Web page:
Seeking clarity on how US-based Uber sets its surge pricing, Nitish Parmani has begun a campaign on online platform Change.org “to get Uber to respond and regulate their surge pricing”.
In October, Uber ran an online petition against the Maharashtra government over its draft rules on city taxis that mandated restrictions on app-based aggregators such as Uber and Ola. Globally, Uber has run campaigns in London and in New York state in the US, urging thousands of customers to sign petitions against local government rules to restrict app hailing firms such as Uber.
App-based aggregators such as Uber and its Indian rival, Ola, say surge pricing kicks in when there is excessive demand for cabs in a particular area. The notion is to deter some customers and delay their bookings with the increased cost of travel, while others who are willing to bear the extra cost can book the cab.
Parmani’s post on Change.org garnered support from more than 31,000 users at the time of going to press. The petition is addressed to Amit Jain, head of operations at Uber India, and Travis Kalanick, global chief executive. It asks the company “to regulate surge pricing, so that it is used only when you cannot meet customer demand, and not as a regular fixture”.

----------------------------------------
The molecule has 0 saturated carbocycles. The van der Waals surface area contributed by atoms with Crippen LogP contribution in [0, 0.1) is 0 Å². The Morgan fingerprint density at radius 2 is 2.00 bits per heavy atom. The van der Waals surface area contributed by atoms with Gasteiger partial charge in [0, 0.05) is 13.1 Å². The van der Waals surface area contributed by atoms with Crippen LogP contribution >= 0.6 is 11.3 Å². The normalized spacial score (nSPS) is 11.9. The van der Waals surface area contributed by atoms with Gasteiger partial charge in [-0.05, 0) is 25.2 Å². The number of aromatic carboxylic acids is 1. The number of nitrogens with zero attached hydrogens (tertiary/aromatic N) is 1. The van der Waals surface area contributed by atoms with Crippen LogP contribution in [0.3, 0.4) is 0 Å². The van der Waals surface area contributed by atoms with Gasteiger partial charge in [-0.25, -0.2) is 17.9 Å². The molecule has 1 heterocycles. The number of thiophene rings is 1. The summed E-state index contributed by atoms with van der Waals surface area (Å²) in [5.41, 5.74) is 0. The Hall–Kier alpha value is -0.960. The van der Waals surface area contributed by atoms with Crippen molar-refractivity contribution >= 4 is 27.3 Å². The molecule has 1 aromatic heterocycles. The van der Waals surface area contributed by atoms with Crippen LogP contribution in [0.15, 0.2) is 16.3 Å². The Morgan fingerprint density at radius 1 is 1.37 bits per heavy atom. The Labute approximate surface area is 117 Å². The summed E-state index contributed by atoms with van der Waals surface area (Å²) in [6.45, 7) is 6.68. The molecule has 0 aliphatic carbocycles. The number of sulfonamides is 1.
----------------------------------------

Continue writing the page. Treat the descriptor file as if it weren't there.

“I had more than eight Uber cabs available around me and still had to pay 3.8x surge pricing,” wrote Parmani. While Uber claims surge pricing also attracts more drivers to offer rides during peak hours, the money does not necessarily go to drivers, he adds.
An Uber spokesperson denied this. “Surge doesn’t only depend on the availability of cabs but also the number of customers in that area. If you’re seeing eight cabs, it’s very possible that there are over 20 customers around your area trying to book the same cabs,” said the spokesperson. She added that Uber continues to charge its 20 per cent cut from driver partners even during surge pricing.
Meanwhile, Uber has reduced its prices by nearly a fourth in Chennai and Kolkata, to get more users on its platform. “We are hoping this price drop creates more accessibility for people in the city. Higher demand also means more trips for our partner drivers and increased earnings for them,” stated Bhavik Rathod, its general manager, south & west India.
Says Uber: “While pricing is a science, every city is different: different economic circumstances; different regulations; different competition. We’ve learnt over the years that we do best when we test new things. With each new test, we learn more about the choices riders make, and how those impact earnings for drivers.”
Uber claims it has a little over 250,000 driver partners on its platform. Ola says it has over 350,000. Despite these large numbers of cabs, they say they’ve only scratched the surface. Ola chief Bhavish Agarwal has said 99 per cent of the taxi market in India remains untapped.
Uber and Ola have committed to spend a combined Rs 15,000 crore or $2.3 billion, raised from venture capital firms, to dominate the app-based taxi hailing market in India, as an alternative to the country’s lack of efficient public transport. The bulk of the money is being spent on incentives to drivers. It’s common for drivers on both platforms to earn between Rs 45,000 and Rs 85,000 a month, if they exploit the incentive structure of Uber and Ola that has them doing in excess of 12-14 trips a day.